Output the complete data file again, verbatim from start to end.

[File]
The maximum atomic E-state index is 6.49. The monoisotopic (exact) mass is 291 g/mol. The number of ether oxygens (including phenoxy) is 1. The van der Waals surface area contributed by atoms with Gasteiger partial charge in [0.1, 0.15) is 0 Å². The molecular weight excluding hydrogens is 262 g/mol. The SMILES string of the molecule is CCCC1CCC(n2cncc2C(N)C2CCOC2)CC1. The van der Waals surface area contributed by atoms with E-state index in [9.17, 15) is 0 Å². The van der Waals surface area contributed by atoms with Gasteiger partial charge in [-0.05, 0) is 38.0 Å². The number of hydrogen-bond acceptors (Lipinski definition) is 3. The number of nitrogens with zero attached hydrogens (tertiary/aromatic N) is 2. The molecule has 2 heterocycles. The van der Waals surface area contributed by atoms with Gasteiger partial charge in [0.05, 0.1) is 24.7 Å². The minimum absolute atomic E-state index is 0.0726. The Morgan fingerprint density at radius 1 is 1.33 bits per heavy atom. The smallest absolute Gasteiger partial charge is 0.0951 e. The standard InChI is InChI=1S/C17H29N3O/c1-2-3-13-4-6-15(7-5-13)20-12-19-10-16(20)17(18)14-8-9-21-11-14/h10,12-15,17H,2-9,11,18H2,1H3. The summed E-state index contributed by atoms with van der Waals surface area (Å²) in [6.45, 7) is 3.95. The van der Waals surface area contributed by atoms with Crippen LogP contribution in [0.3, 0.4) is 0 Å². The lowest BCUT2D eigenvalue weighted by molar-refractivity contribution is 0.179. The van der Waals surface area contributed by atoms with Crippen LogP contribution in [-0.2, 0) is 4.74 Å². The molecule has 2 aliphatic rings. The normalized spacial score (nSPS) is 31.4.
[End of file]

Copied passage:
The maximum atomic E-state index is 6.49. The monoisotopic (exact) mass is 291 g/mol. The number of ether oxygens (including phenoxy) is 1. The van der Waals surface area contributed by atoms with Gasteiger partial charge in [0.1, 0.15) is 0 Å². The molecular weight excluding hydrogens is 262 g/mol. The SMILES string of the molecule is CCCC1CCC(n2cncc2C(N)C2CCOC2)CC1. The van der Waals surface area contributed by atoms with E-state index in [9.17, 15) is 0 Å². The van der Waals surface area contributed by atoms with Gasteiger partial charge in [-0.05, 0) is 38.0 Å². The number of hydrogen-bond acceptors (Lipinski definition) is 3. The number of nitrogens with zero attached hydrogens (tertiary/aromatic N) is 2. The molecule has 2 heterocycles. The van der Waals surface area contributed by atoms with Gasteiger partial charge in [0.05, 0.1) is 24.7 Å². The minimum absolute atomic E-state index is 0.0726. The Morgan fingerprint density at radius 1 is 1.33 bits per heavy atom. The smallest absolute Gasteiger partial charge is 0.0951 e. The standard InChI is InChI=1S/C17H29N3O/c1-2-3-13-4-6-15(7-5-13)20-12-19-10-16(20)17(18)14-8-9-21-11-14/h10,12-15,17H,2-9,11,18H2,1H3. The summed E-state index contributed by atoms with van der Waals surface area (Å²) in [6.45, 7) is 3.95. The van der Waals surface area contributed by atoms with Crippen LogP contribution in [0.3, 0.4) is 0 Å². The lowest BCUT2D eigenvalue weighted by molar-refractivity contribution is 0.179. The van der Waals surface area contributed by atoms with Crippen LogP contribution in [-0.2, 0) is 4.74 Å². The molecule has 2 aliphatic rings. The normalized spacial score (nSPS) is 31.4.